St Paul’s Cathedral has been here for over 1,400 years. It has been built and rebuilt five times, and always its main purpose has been as a
place of worship and prayer.
St Paul's, with its world-famous dome, is an iconic feature of the London skyline. Step inside and you can enjoy the Cathedral's awe-inspiring
interior, and uncover fascinating stories about its history.
Learning & Faith
Lifelong learning is a core part of the our work, delivered through a variety of events by St Paul's Institute, and the
Cathedral's Adult Learning and Schools & Family Learning departments.
History & Collections
For more than 1,400 years, a Cathedral dedicated to St Paul has stood at the highest point in the City. The present Cathedral is the
masterpiece of Britain's most famous architect Sir Christopher Wren.
Behind the scenes, the cost of caring for St Paul's and continuing to deliver our central ministry and work is enormous and the generosity of
our supporters is critical.
Widely considered to be one of the world’s most beautiful buildings and a powerful symbol of the splendour of London, St Paul’s Cathedral is a
breathtaking events venue.
William Blake (1757-1827) was a painter, printmaker and poet. He was also a mystic and radical activist. His ideas were so ahead of his
time that he was largely unappreciated during his lifetime. It was only after his death that his writings, drawings and paintings drew the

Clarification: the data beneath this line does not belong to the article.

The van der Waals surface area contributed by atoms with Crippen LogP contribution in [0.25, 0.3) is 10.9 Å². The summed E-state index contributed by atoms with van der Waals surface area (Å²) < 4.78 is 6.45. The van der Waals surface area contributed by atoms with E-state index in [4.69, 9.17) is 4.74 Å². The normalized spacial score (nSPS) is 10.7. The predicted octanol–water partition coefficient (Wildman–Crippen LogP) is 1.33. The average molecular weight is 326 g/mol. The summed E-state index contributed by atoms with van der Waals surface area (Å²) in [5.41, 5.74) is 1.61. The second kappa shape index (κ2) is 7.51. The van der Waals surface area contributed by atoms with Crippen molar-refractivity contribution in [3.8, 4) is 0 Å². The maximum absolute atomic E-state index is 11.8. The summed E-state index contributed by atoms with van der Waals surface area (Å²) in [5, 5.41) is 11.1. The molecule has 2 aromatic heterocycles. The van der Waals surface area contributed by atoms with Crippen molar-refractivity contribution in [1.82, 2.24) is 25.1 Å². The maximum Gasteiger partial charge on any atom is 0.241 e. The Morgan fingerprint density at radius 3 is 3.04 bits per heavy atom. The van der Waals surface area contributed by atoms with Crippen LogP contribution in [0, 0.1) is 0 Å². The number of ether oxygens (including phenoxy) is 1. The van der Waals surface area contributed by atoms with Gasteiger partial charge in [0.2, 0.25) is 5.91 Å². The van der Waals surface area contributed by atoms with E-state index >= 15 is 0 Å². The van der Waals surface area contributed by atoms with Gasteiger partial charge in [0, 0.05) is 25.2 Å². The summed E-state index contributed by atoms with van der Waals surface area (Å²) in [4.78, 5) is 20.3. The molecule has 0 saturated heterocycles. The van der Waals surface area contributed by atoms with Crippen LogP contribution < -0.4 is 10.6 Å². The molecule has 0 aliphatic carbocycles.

recognition that they deserve. A memorial to William Blake was made by H. Poole in 1927 for the centenary of his death and can be found in
the crypt of St Paul’s Cathedral.
Today one of Blake’s most famous pieces is Jerusalem – sung here by the Choristers of St Paul’s
Cathedral – which comes from the preface of Blake’s epic, illustrated poem Milton: A Poem in two books. It was set to music by Hubert Parry in 1916. In it Blake sets out his vision of
a world restored and renewed. The first verse hints at the ancient legend that a young Jesus visited England with Joseph of Arimathea (though it is
worth noting that you can answer ‘no’ to each of the questions asked in the first verse of Jerusalem). The second verse calls on people everywhere
to strive to build a new Jerusalem in ‘England’s green and pleasant Land’. This poem gives a helpful insight into Blake’s view of the world.
His writing was influential on the Romantic Movement, an artistic, literary, musical and intellectual movement that gloried in nature and the
beauty of the past but he was also radical politically and, through his art and poetry, sought to transform the world in which he lived for the
St Paul’s Cathedral is delighted to have been able to collaborate with Tate Britain in commemorating this remarkable
and influential poet and artist, accompanying the largest exhibition of Blake for a generation at Tate Britain (until the 2nd February 2020), with
a projection of Blake’s final masterpiece (The Ancient of Days 1827) onto the cathedral’s dome from the 28th November to 1st December 2019. We will
also be hosting a lecture given by Martin Myrone, lead curator of British art until 1800 at the Tate Gallery chaired by Paula Gooder, Chancellor of
the Cathedral, and. The title of the lecture will be Religion and the Art of William Blake and will take place on the 9th January 2020,
between 1pm and 2pm in the Wren Suite. Click
here for free tickets.